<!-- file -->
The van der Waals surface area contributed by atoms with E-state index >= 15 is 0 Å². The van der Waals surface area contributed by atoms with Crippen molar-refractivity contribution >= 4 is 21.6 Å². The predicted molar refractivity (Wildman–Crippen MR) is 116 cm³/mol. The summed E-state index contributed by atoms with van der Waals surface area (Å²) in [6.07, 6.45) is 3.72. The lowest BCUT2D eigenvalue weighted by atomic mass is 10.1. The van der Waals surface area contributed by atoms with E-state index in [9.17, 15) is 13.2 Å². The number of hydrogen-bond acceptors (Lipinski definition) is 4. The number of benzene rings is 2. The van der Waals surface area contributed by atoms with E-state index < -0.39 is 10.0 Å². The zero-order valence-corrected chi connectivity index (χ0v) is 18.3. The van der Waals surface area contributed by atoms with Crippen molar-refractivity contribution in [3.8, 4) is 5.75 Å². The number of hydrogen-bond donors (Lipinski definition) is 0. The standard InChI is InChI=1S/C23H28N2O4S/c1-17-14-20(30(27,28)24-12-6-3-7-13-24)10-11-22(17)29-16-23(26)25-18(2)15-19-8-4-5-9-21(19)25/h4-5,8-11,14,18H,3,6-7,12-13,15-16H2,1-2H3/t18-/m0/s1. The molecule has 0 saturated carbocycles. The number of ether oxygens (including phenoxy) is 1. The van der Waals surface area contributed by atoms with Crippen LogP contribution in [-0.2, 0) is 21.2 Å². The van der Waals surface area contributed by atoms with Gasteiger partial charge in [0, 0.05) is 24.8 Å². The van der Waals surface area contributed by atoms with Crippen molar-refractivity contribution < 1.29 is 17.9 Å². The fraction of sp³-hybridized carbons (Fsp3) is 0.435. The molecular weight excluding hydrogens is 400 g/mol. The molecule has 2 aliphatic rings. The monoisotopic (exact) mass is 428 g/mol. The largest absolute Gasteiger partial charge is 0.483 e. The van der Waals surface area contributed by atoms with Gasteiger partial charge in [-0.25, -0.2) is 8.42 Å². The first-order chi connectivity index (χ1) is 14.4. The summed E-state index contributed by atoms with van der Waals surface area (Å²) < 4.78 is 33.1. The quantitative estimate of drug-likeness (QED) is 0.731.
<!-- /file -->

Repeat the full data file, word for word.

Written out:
The van der Waals surface area contributed by atoms with E-state index >= 15 is 0 Å². The van der Waals surface area contributed by atoms with Crippen molar-refractivity contribution >= 4 is 21.6 Å². The predicted molar refractivity (Wildman–Crippen MR) is 116 cm³/mol. The summed E-state index contributed by atoms with van der Waals surface area (Å²) in [6.07, 6.45) is 3.72. The lowest BCUT2D eigenvalue weighted by atomic mass is 10.1. The van der Waals surface area contributed by atoms with E-state index in [9.17, 15) is 13.2 Å². The number of hydrogen-bond acceptors (Lipinski definition) is 4. The number of benzene rings is 2. The van der Waals surface area contributed by atoms with E-state index < -0.39 is 10.0 Å². The zero-order valence-corrected chi connectivity index (χ0v) is 18.3. The van der Waals surface area contributed by atoms with Crippen molar-refractivity contribution in [3.8, 4) is 5.75 Å². The number of hydrogen-bond donors (Lipinski definition) is 0. The standard InChI is InChI=1S/C23H28N2O4S/c1-17-14-20(30(27,28)24-12-6-3-7-13-24)10-11-22(17)29-16-23(26)25-18(2)15-19-8-4-5-9-21(19)25/h4-5,8-11,14,18H,3,6-7,12-13,15-16H2,1-2H3/t18-/m0/s1. The molecule has 0 saturated carbocycles. The number of ether oxygens (including phenoxy) is 1. The van der Waals surface area contributed by atoms with Crippen LogP contribution in [-0.2, 0) is 21.2 Å². The van der Waals surface area contributed by atoms with Gasteiger partial charge in [0, 0.05) is 24.8 Å². The van der Waals surface area contributed by atoms with Crippen molar-refractivity contribution < 1.29 is 17.9 Å². The fraction of sp³-hybridized carbons (Fsp3) is 0.435. The molecular weight excluding hydrogens is 400 g/mol. The molecule has 2 aliphatic rings. The monoisotopic (exact) mass is 428 g/mol. The largest absolute Gasteiger partial charge is 0.483 e. The van der Waals surface area contributed by atoms with Gasteiger partial charge in [-0.25, -0.2) is 8.42 Å². The first-order chi connectivity index (χ1) is 14.4. The summed E-state index contributed by atoms with van der Waals surface area (Å²) < 4.78 is 33.1. The quantitative estimate of drug-likeness (QED) is 0.731.